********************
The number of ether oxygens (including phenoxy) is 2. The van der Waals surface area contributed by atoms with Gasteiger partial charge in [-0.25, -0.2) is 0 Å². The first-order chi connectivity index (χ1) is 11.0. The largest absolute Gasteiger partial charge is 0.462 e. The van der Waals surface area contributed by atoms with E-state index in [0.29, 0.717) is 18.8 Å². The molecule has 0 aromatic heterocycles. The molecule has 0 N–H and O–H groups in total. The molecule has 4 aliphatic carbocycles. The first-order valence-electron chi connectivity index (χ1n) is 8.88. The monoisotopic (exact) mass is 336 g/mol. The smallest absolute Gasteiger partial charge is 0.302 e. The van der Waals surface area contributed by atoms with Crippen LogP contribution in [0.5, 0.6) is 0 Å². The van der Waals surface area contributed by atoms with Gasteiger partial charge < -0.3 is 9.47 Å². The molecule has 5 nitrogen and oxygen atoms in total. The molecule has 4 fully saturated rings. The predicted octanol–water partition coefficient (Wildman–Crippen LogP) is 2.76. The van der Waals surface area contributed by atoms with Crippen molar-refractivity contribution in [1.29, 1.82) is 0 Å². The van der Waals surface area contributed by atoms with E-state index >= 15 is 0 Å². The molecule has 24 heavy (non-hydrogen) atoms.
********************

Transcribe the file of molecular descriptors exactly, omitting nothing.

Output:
The number of ether oxygens (including phenoxy) is 2. The van der Waals surface area contributed by atoms with Gasteiger partial charge in [-0.25, -0.2) is 0 Å². The first-order chi connectivity index (χ1) is 11.0. The largest absolute Gasteiger partial charge is 0.462 e. The van der Waals surface area contributed by atoms with E-state index in [0.29, 0.717) is 18.8 Å². The molecule has 0 aromatic heterocycles. The molecule has 0 N–H and O–H groups in total. The molecule has 4 aliphatic carbocycles. The first-order valence-electron chi connectivity index (χ1n) is 8.88. The monoisotopic (exact) mass is 336 g/mol. The smallest absolute Gasteiger partial charge is 0.302 e. The van der Waals surface area contributed by atoms with Crippen LogP contribution in [0.5, 0.6) is 0 Å². The van der Waals surface area contributed by atoms with Gasteiger partial charge < -0.3 is 9.47 Å². The molecule has 5 nitrogen and oxygen atoms in total. The molecule has 4 fully saturated rings. The predicted octanol–water partition coefficient (Wildman–Crippen LogP) is 2.76. The van der Waals surface area contributed by atoms with Crippen molar-refractivity contribution in [1.29, 1.82) is 0 Å². The van der Waals surface area contributed by atoms with E-state index >= 15 is 0 Å². The molecule has 24 heavy (non-hydrogen) atoms.